None of those bills passed.
The Postal Service needs direct-mail revenue. Postmaster General John Potter told Congress in 2008 that do-not-mail efforts "threaten the viability of the mail."
According to a Congressional Research Service report, the Postal Service estimates that it could lose $4 billion to $10 billion annually in revenue if all states passed a Do Not Mail Registry and all consumers registered for it.
The report said the Direct Marketing Association estimates that in 2007 almost 460,000 people were directly employed by direct-mail marketing. An additional 3.1 million were indirectly employed in jobs affected by direct-mail marketing -- including manufacturers, customer service employees, mail deliverers and warehouse workers.
"It's the economic engine that allows the Postal Service to provide universal service at affordable prices," said Sam Bolen, a USPS spokesman in Austin.
He dismissed a comparison between telemarketing calls and junk mail.
"That's apples and oranges," he said. "With mail, you have an option to review it at your leisure."
Founded in 2000, ForestEthics is a nonprofit organization whose mission is to protect endangered forests. According to the New American Dream, another environmental group, more than 100 million trees' worth of bulk mail arrives in American mailboxes each year -- the equivalent of deforesting the entire Rocky Mountain National Park every four months.
In 2008 ForestEthics launched a website (DoNotMail.org) that listed the problems spawned by direct advertising and included a petition supporting a Do Not Mail Registry. The petition has more than 115,000 signatures.
"Many people don't realize how easily their names and personal information are bought and sold," said Will Craven, a ForestEthics media officer. "It's quite easy to buy a list that targets very specific groups, people who are most vulnerable."
About 35 percent of the 25 million people in the U.S. who are 71 or older have mild cognitive impairment or dementia, according to a 2008 Duke University study.
Craven said his group is working to hold some of the largest junk mail offenders accountable. The list, he said, includes Geico, Bank of America, Chase, American Express, Discover and Capital One.
"Our supporters are really frustrated due to the quantity of mail and the lack of respect for people with whom they already have a business relationship," Craven said.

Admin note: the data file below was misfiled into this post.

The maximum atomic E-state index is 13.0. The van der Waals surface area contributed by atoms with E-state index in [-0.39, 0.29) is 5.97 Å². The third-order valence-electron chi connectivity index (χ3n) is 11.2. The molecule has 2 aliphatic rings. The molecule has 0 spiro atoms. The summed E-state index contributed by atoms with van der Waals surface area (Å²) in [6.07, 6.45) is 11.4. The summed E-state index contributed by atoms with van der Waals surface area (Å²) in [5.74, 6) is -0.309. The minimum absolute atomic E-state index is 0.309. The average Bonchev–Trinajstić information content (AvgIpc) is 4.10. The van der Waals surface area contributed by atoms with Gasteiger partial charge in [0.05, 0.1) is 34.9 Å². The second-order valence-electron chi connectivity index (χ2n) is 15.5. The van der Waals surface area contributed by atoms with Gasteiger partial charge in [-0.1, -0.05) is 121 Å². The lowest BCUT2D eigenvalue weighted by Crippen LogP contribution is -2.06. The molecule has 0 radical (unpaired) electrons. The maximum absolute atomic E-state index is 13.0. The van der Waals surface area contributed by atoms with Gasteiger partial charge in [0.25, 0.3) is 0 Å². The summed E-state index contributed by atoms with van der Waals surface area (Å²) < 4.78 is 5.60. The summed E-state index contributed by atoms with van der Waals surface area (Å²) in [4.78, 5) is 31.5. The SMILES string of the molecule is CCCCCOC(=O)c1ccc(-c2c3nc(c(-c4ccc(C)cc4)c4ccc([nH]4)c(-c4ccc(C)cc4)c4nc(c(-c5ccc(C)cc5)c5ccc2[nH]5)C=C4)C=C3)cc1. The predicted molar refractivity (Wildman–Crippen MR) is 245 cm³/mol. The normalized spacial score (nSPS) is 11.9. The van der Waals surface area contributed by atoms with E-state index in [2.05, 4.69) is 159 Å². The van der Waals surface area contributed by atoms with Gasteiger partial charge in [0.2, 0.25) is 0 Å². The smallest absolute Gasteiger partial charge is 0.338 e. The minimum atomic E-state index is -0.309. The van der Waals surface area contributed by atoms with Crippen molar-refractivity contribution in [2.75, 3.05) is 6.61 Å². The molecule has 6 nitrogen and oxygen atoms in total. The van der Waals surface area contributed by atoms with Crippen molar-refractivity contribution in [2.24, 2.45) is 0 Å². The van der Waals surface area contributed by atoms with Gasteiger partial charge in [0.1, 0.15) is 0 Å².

ForestEthics reports that in 2005 the Postal Service processed more junk mail than first-class mail for the first time.
"Third-class mail is now called standard mail," Craven said, "which says it all."
More boxes for more junk
The typewritten letter misspelled George's first name.
My dear Aeorae, it began.
In just a few days, on the night of Aug 10, 2010 to be exact, something very special is going to happen. It wouldn't surprise me ... if, over the days that follow that special night, you write me a letter telling me that your financial woes are finally over because you have just won a very large sum of money.
The six-page letter was from Maria Duval with the Destiny Research Center. Enclosed was a thin, gold-colored disc, identified as a talisman.
And, you, Aeorae, you are going to be able to profit from it!!!
In her letter the psychic offered to perform "The Grand Ritual of the Black Moon" on the Fort Worth retiree's behalf, after which love, luck and most of all money, may finally be part of your life!
Just send $10, by check, money order or credit card.
"My father is a Christian man," the daughter said. "He serves his church. Where does she get sending that demonic stuff?"
On Monday, 96 more pieces of junk mail arrived at her dad's doorstep.
Their messages sounded alarms.
"The Social Security Trust Fund is in deep trouble!" "The ACLU is trying to outlaw the Ten Commandments." "Our nation is plunging into debt at the rate of $2.7 million a minute."
The man set his latest stack of mail aside.
"I'm pretty patient," he said, serenely, referring to his problem. "I used to build model airplanes."
But his loved one is at wits' end.
She needs more boxes.
"How many others is this happening to?" the daughter asked. "This isn't right. Our seniors shouldn't be treated this way."
DAVID CASSTEVENS, 817-390-7436